In 2010, SOCO began oil exploration activities in the Virunga National Park, Democratic Republic of the Congo, a UNESCO World Heritage Site which is home to 200 of the remaining 700 seriously endangered Mountain Gorilla.
In March 2011 DRC Environment Minister Jose Endundo rejected an environmental assessment submitted by SOCO and announced that the government would now be conducting its own environmental assessment into oil exploration in Virunga, as well as the entire border region.
SOCO denies the fact that drilling in the area could damage the park’s ecosystem and increase political tension in the area. Despite the DRC government’s decision, SOCO continues to drill on the Ugandan side of the border.
As revealed in Global Witness‘ release the Company announced in March 2012 “plans to press ahead with oil exploration in Africa’s oldest National Park and UNESCO World Heritage site, Virunga National Park in the Democratic Republic of Congo (DRC). They announced the plans after Global Witness contacted SOCO for a response.
Two permits giving SOCO the go-ahead were signed by DRC’s hydrocarbons and environment ministries despite a previously announced commitment by the government to suspend oil exploration in the Park pending the result of a Strategic Environmental Assessment. The assessment, funded by the EU and other international donors, is expected to be complete in late 2012.
SOCO’s plans to undertake an aerial survey have already been made public. However, the permits appear to give the green light to a broader range of exploration activities, including seismic surveys. A number of reliable sources also indicate that SOCO is “pushing ahead with plans to establish a camp in the fishing community of Nyakakoma, in the heart of the Park”.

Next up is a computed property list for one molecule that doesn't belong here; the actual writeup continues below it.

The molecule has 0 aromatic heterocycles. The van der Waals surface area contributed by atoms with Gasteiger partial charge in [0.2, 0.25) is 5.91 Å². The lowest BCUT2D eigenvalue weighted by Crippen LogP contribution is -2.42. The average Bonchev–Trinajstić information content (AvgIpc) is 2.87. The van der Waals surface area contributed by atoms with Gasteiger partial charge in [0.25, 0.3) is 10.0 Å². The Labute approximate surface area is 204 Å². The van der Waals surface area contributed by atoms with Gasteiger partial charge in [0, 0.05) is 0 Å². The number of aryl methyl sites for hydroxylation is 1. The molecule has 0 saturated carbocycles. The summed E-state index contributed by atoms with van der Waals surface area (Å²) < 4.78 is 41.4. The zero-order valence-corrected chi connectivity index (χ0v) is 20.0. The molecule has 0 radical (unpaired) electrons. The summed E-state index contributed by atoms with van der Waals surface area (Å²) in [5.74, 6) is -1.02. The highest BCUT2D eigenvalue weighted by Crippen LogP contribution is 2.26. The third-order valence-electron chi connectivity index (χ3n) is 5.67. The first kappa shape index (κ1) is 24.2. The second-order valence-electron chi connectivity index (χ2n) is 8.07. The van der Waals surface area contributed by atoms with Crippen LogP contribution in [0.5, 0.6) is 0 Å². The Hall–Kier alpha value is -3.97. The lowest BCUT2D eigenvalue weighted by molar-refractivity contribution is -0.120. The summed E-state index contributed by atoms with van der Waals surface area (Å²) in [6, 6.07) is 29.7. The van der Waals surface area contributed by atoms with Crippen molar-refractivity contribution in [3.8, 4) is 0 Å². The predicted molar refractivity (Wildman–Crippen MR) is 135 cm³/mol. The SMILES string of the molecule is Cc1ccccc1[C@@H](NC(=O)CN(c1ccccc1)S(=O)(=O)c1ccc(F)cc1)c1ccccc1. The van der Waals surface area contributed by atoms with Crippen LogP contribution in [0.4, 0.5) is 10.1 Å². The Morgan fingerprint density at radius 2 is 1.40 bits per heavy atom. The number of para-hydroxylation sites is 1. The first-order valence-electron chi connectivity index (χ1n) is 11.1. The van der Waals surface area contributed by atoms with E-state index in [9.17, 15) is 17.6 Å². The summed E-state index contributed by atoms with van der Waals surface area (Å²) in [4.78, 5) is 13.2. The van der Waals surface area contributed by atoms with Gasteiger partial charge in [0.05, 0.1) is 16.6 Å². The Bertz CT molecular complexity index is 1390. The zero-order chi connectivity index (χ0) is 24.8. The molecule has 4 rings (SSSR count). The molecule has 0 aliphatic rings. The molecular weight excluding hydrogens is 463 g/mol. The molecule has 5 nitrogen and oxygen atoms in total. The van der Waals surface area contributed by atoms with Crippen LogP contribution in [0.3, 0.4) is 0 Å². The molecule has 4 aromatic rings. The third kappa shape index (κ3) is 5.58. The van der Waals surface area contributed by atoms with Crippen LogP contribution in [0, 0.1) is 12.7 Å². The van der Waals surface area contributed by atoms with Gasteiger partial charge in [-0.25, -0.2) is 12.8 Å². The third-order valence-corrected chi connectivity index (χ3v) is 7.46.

Oil exploration in these globally vital rainforest ecosystems will further set a dangerous precedent that nowhere – whether protected, or ecologically and socially important – is immune from oil industry destruction. Given record oil prices and growing global demand, it appears every last bit of Earth’s large, wild and intact ecosystems will be sacrificed to industrial development – to extend our dependence upon fossil fuel, and delay transition now to renewable energy sources – while ensuring abrupt run-away climate change and global ecosystem collapse. Further rainforest ecocide for oil must end if we are to sustain global ecology. And standing old forests offer hope for advancement to the world’s forest dependent peoples.
Five part series of films dealing with oil exploration in Virunga National Park, in the Democratic Republic of the Congo, and its potential environmental and human rights impact:
18 May 2013 – Good News for Africa’s Oldest National Park!
Oil and gas group Total will not explore for oil within the boundaries of Virunga National Park
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